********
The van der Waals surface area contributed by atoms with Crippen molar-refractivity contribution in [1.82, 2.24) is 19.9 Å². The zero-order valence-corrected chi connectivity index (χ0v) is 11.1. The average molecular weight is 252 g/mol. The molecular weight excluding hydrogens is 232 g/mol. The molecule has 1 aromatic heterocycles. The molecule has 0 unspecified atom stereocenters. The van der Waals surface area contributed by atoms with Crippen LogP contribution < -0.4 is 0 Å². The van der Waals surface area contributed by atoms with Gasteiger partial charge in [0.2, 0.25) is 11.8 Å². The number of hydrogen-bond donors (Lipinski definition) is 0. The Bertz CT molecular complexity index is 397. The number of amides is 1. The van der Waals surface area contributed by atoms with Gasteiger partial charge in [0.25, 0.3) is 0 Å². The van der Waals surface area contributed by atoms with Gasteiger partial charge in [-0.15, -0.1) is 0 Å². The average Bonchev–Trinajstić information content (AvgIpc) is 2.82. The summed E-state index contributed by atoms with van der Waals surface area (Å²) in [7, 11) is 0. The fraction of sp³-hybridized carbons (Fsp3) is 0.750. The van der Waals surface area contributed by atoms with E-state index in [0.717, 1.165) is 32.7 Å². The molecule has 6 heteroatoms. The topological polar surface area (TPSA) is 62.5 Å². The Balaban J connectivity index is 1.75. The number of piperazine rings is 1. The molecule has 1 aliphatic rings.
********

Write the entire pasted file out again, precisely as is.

The van der Waals surface area contributed by atoms with Crippen molar-refractivity contribution in [1.82, 2.24) is 19.9 Å². The zero-order valence-corrected chi connectivity index (χ0v) is 11.1. The average molecular weight is 252 g/mol. The molecular weight excluding hydrogens is 232 g/mol. The molecule has 1 aromatic heterocycles. The molecule has 0 unspecified atom stereocenters. The van der Waals surface area contributed by atoms with Crippen LogP contribution < -0.4 is 0 Å². The van der Waals surface area contributed by atoms with Gasteiger partial charge in [0.2, 0.25) is 11.8 Å². The number of hydrogen-bond donors (Lipinski definition) is 0. The Bertz CT molecular complexity index is 397. The number of amides is 1. The van der Waals surface area contributed by atoms with Gasteiger partial charge in [0.25, 0.3) is 0 Å². The van der Waals surface area contributed by atoms with Gasteiger partial charge in [-0.15, -0.1) is 0 Å². The average Bonchev–Trinajstić information content (AvgIpc) is 2.82. The summed E-state index contributed by atoms with van der Waals surface area (Å²) in [7, 11) is 0. The fraction of sp³-hybridized carbons (Fsp3) is 0.750. The van der Waals surface area contributed by atoms with E-state index in [0.717, 1.165) is 32.7 Å². The molecule has 6 heteroatoms. The topological polar surface area (TPSA) is 62.5 Å². The Balaban J connectivity index is 1.75. The number of piperazine rings is 1. The molecule has 1 aliphatic rings.